Jessie Burton takes us back to Amsterdam from October 1686 – January 1687, thus we are only talking of a few months. Petronella ‘Nella’ Oortman arrives at the home of her husband, to take up her position as Petronella Brandt, husband of Johannes Brandt. From the very beginning we are taken into a strange world where Nella meets the servants of the house, and Marin, her sister-in-law, before her husband eventually arrives. We can see that this is really a loveless marriage as Johannes ignores his conjugal duties. To be honest it doesn’t take much imagination to figure out why.
Taking in bigotry in all its different forms we read of the Brandt household who seem to be so modern and liberal in their attitudes at home, whilst being secretive, and also of the hypocrisy of the world they live in. It does seem rather remarkable when you think about it that Otto the servant, who is black is stared at with such fascination when you consider that Amsterdam at this period was arguably the most important port in the world and thus the city would be quite busy with foreigners of all colours and nationalities. With people trying to be pious it is of course money that motivates and makes the people we read of in this book. To Nella who finds her life quite boring Johannes gives her what we would call nowadays a doll’s house, and after commissioning a miniaturist to make items for this house mysterious occurrences start to happen.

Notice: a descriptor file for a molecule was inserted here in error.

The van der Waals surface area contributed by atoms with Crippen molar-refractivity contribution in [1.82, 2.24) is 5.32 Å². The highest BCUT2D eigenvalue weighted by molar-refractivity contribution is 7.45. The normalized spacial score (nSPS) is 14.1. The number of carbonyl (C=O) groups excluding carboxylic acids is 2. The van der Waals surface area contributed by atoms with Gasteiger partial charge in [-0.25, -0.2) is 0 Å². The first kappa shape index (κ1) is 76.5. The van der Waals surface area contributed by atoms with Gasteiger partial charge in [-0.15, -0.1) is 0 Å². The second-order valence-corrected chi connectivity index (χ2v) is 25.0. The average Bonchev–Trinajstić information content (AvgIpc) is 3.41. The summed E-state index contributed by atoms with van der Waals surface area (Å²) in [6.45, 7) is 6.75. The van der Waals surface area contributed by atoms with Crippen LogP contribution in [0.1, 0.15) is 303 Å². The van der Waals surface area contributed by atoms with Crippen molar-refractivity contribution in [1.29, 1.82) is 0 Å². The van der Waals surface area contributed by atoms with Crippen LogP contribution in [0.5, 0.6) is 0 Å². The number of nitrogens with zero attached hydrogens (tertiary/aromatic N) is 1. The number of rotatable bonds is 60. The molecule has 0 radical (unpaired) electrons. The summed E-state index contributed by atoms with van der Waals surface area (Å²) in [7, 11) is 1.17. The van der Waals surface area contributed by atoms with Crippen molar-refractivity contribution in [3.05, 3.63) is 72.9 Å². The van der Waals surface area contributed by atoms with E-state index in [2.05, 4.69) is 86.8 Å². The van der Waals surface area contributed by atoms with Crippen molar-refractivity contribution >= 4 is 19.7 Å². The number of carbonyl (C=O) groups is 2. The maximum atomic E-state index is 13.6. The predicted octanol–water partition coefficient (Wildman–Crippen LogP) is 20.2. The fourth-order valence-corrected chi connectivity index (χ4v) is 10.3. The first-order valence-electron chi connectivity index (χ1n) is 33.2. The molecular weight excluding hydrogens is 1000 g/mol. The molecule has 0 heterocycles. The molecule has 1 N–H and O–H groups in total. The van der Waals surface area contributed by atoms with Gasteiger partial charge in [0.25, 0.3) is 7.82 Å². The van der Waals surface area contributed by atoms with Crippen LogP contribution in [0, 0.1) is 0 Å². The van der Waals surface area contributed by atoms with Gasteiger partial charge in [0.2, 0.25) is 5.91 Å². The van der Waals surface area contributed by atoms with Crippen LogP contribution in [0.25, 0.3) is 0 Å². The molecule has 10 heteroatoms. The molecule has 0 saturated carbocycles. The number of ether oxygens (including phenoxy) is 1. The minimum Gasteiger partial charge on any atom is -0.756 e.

This does fall flat in places, as Nella who is supposedly some naive girl from the country suddenly seems to become worldly wise. This does jar, along with the attitudes of the Brandt household, from servants to the family who seem to portray ideas and ideals before their time. It always harms a story when an author tries to plant modern ideas in an historical setting before their time, and there is a lot of that here.
There is some symbolism in this tale, but to be honest the main thing that grates is the mysterious miniaturist who churns out items for the doll’s house, even when not requested to. This is as you read this supposedly a way that this person has of setting the women free and giving them feminist ideas, but it is very clumsy. At times these portions of the story read like a gothic element to the story, or an allegory of God seeing and knowing everything.
If you are looking for something to just while away the time then this may do, but once you start to think about or analyse the story it all seems rather flat and directionless.